Rodrigo:     14:42           And when the turkey crunches the numbers, he sees that with a higher level of confidence-

Adam:         14:48           Every single day, he becomes more and more confident.

Rodrigo:     14:51           Every single day, there’s more data to back up that they are truly loved by their masters.

Mike:          14:55           Correct. And then, Thanksgiving comes … followed by Christmas.

Rodrigo:     15:00           (laughs).

Mike:          15:01           Boy, it is a tough 6 weeks.

Rodrigo:     15:03           (laughs) followed by Christmas.

Mike:          15:05           It’s a tough 6 weeks in the turkey world right now. (laughs) we’re- we’re right in the heart of the tough (laughs). So, you (laughs) so, you know, you have all this, the turkey has all this data reinforcing the bias that he already has, which I feel is the same sort of thing going on in- in markets in a number of circumstances, and by the way, if we go back through time, this is something that rhymes, it- it you know, with the bricks, the grimples, the diversification of 2000, which was sun, Microsoft-

Adam:         15:27           The nifty fifty’s-

Mike:          15:28           Yeah, yeah, exactly. And the nifty fifties is a great example. So, we- we- we, this is not new. We have past precedent for this and so, I think, you know, on that note, don’t be the turkey (laughs).

Rodrigo:     15:41           Sure.  You know, I just want to add one more thing before we go-

Mike:          15:45           Of course-

Rodrigo:     15:46           I mean, I, we’re talking about getting comfortable being uncomfortable and this just came to me. Investing is uncomfortable always. Whether you’re 100% domestic, equity bond investor or not. The difference is that sometimes the dosage varies. And so, it can comfortable. For 10 years it’s been very comfortable but we all felt, anybody that thinks back to the great financial crisis, that dose of un-comfortability was-

Adam:         16:10           Or discomfort?

Rodrigo:     16:11           Thank you,

Mike:          16:14           I like un-comfortability.

Mike:          16:15           Yep, let’s go with that one.

Rodrigo:     16:26           That- that’s a real word in Spanish, you guys-

Adam:         16:17           (laughs).

Rodrigo:     16:20           That level of discomfort was massive-

Mike:          16:22           Sure.

Rodrigo:     16:23           I remember advisors not being able to return the calls to their clients, where they- they were just not coming into work. It- it, clients not looking at their statements for months on end. The level of-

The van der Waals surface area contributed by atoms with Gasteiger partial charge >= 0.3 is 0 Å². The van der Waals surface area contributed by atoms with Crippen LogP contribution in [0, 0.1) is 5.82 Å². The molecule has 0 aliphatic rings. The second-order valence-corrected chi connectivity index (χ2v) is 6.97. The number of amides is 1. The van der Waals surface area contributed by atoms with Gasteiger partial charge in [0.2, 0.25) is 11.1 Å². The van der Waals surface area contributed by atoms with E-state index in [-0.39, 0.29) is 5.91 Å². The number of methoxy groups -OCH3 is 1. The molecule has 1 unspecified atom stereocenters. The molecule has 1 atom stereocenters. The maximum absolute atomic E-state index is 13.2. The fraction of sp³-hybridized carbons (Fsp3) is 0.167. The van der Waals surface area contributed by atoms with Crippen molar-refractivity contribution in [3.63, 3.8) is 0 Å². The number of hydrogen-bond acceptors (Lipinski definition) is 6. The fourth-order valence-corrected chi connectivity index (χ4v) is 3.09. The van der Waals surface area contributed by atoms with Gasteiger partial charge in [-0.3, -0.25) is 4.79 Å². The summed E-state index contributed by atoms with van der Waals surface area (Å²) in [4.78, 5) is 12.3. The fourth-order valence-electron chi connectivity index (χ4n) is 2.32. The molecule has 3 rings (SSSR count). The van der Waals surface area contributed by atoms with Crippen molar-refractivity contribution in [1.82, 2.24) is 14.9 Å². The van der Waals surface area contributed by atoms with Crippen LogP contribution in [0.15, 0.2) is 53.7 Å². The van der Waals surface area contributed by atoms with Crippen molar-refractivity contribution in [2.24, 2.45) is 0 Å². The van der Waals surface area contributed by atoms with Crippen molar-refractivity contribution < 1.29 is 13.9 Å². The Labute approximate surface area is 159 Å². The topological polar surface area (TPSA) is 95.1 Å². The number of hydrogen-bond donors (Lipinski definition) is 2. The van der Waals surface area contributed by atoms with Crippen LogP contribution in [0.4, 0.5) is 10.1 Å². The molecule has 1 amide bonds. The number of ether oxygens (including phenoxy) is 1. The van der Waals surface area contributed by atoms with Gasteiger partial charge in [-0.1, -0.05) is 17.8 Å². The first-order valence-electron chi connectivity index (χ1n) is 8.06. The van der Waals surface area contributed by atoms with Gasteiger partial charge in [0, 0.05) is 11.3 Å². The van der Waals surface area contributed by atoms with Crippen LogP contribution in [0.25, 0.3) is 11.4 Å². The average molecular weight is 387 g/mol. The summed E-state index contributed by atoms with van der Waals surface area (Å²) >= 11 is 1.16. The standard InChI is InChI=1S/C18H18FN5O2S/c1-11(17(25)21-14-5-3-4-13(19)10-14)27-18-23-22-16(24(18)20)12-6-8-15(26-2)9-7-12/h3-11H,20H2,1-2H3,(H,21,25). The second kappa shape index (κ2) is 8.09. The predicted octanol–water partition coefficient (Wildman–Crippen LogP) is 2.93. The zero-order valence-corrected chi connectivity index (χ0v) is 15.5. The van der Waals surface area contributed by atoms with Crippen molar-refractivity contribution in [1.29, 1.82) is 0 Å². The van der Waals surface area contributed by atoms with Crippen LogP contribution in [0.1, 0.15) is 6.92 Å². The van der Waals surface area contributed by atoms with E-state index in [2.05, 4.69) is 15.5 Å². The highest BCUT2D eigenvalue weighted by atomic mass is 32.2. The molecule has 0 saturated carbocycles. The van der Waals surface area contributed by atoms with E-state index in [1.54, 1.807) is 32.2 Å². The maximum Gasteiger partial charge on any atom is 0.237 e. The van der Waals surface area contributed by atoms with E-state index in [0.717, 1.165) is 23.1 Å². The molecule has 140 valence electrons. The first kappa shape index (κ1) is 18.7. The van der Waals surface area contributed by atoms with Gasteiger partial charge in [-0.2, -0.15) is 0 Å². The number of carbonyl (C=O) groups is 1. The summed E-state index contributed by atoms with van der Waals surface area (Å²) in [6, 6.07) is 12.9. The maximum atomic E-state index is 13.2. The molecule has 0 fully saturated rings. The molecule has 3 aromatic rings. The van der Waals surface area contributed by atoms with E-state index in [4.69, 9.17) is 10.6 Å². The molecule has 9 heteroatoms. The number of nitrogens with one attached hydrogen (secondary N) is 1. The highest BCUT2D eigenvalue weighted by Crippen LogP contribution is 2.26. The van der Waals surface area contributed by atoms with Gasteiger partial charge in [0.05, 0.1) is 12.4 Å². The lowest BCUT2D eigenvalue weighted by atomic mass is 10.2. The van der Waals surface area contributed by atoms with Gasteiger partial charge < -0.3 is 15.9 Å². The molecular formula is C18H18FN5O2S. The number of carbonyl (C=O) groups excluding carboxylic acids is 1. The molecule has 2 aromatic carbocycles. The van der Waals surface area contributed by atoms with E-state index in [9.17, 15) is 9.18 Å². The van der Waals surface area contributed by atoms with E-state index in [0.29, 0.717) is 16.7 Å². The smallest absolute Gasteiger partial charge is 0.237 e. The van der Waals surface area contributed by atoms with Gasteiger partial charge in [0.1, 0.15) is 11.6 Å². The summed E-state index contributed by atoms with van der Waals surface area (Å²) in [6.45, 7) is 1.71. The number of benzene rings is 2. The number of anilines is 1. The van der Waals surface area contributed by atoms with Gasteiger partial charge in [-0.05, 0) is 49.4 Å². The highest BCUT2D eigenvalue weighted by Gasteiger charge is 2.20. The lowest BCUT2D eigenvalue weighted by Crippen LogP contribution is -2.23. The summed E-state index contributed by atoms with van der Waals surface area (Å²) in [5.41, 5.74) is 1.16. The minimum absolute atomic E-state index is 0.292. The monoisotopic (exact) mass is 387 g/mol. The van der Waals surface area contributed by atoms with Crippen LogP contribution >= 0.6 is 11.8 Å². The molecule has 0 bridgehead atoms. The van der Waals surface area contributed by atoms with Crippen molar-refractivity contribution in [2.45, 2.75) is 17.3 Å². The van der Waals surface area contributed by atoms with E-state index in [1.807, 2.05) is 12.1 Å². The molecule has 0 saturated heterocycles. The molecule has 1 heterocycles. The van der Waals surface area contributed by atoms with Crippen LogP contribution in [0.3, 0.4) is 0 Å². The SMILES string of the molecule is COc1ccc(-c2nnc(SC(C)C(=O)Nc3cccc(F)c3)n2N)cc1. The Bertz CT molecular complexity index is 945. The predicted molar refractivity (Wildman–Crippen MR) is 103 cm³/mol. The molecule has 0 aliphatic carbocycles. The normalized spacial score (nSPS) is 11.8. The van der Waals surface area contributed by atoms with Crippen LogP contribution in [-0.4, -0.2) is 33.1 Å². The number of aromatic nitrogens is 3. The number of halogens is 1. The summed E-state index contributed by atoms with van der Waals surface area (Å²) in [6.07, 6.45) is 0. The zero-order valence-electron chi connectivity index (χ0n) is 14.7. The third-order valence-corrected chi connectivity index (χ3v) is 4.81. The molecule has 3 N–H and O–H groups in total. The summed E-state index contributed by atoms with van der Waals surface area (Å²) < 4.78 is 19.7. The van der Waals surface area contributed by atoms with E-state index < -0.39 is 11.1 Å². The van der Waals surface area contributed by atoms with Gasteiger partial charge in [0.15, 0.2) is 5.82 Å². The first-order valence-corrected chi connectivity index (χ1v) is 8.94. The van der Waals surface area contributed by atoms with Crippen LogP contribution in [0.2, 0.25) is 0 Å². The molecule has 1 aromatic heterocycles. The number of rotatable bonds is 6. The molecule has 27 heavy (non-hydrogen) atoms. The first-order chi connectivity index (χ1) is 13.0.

Adam:         16:35           Hey, I had advisors calling me at 4 a.m. for conversations about what was going on in Asia. That was, that was a-

Rodrigo:     16:40           Therapists-

Adam:         16:42           Definitely above-

Rodrigo:     16:43           Everybody was getting therapy, they, like you- you were going to get a big, whopping dose of discomfort-

Mike:          16:48           Mm-hmm (affirmative)-

Rodrigo:     16:49           The question is, do you want to dole it out a little bit every year, by being this type of uncomfortable or do you want it to happen like the turkey. And so, you know, it’s always uncomfortable-

Mike:          17:00           That is a, that is a great piece of insight. Here’s what I’ve learned over whatever, however many years I’ve been doing this, 20-

Adam:         17:08           How many is it?

Mike:          17:09           I- I don’t wanna say-

Adam:         17:10           (laughs).

Mike:          17:11           It’s 20 something (laughs). And ah, when I’m feeling comfortable, I’m terrified.

Rodrigo:     17:16           Oh, that’s so true.

Mike:          17:17           (laughs) And when I’m uncomfortable, I’m like, this is pretty good. This is going to turn around.

Rodrigo:     17:21           I’m very excited right now.

Mike:          17:22           Yeah, me too (laughs), me too. It is, it is the time to ah, evaluate these types of strategies, it is, again, if you would like to get the superior, money weighted rates of return and keep in mind, a resolve, we always talk about what our goal is. We want to be in the Hall of Fame for mo- risk adjusted returns for our clients and our products-